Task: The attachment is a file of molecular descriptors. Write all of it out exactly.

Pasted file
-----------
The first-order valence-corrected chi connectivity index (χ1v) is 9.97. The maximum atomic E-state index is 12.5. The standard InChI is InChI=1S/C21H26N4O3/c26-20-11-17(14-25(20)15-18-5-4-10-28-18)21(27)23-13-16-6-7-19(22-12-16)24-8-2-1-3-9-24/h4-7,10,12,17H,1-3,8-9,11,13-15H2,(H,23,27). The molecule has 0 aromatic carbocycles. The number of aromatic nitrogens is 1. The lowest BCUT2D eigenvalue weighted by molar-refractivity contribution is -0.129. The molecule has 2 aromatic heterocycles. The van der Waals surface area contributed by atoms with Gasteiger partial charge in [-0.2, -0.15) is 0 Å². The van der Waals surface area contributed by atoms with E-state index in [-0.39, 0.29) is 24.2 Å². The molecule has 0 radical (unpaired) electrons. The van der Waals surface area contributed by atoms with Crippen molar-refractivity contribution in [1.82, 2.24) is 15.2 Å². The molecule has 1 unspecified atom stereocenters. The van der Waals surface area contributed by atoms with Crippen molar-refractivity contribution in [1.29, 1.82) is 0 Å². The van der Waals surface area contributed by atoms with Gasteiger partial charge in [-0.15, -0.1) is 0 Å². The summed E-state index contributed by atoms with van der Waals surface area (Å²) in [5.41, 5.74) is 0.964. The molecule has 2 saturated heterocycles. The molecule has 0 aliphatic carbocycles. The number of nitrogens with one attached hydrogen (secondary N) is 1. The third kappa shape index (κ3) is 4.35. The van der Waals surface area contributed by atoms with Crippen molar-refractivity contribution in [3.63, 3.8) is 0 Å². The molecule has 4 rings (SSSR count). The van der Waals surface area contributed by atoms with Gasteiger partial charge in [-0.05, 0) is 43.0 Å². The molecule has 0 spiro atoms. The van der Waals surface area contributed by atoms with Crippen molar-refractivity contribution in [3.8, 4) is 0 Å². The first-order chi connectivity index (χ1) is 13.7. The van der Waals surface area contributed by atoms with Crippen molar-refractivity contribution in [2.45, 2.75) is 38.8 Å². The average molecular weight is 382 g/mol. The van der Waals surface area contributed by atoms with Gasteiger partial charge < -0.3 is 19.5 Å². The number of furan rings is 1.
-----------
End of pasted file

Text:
The first-order valence-corrected chi connectivity index (χ1v) is 9.97. The maximum atomic E-state index is 12.5. The standard InChI is InChI=1S/C21H26N4O3/c26-20-11-17(14-25(20)15-18-5-4-10-28-18)21(27)23-13-16-6-7-19(22-12-16)24-8-2-1-3-9-24/h4-7,10,12,17H,1-3,8-9,11,13-15H2,(H,23,27). The molecule has 0 aromatic carbocycles. The number of aromatic nitrogens is 1. The lowest BCUT2D eigenvalue weighted by molar-refractivity contribution is -0.129. The molecule has 2 aromatic heterocycles. The van der Waals surface area contributed by atoms with Gasteiger partial charge in [-0.2, -0.15) is 0 Å². The van der Waals surface area contributed by atoms with E-state index in [-0.39, 0.29) is 24.2 Å². The molecule has 0 radical (unpaired) electrons. The van der Waals surface area contributed by atoms with Crippen molar-refractivity contribution in [1.82, 2.24) is 15.2 Å². The molecule has 1 unspecified atom stereocenters. The van der Waals surface area contributed by atoms with Crippen molar-refractivity contribution in [1.29, 1.82) is 0 Å². The van der Waals surface area contributed by atoms with Gasteiger partial charge in [-0.15, -0.1) is 0 Å². The summed E-state index contributed by atoms with van der Waals surface area (Å²) in [5.41, 5.74) is 0.964. The molecule has 2 saturated heterocycles. The molecule has 0 aliphatic carbocycles. The number of nitrogens with one attached hydrogen (secondary N) is 1. The third kappa shape index (κ3) is 4.35. The van der Waals surface area contributed by atoms with Crippen molar-refractivity contribution in [3.63, 3.8) is 0 Å². The molecule has 4 rings (SSSR count). The van der Waals surface area contributed by atoms with Gasteiger partial charge in [-0.05, 0) is 43.0 Å². The molecule has 0 spiro atoms. The van der Waals surface area contributed by atoms with Crippen molar-refractivity contribution in [3.8, 4) is 0 Å². The first-order chi connectivity index (χ1) is 13.7. The van der Waals surface area contributed by atoms with Crippen molar-refractivity contribution in [2.45, 2.75) is 38.8 Å². The average molecular weight is 382 g/mol. The van der Waals surface area contributed by atoms with Gasteiger partial charge < -0.3 is 19.5 Å². The number of furan rings is 1.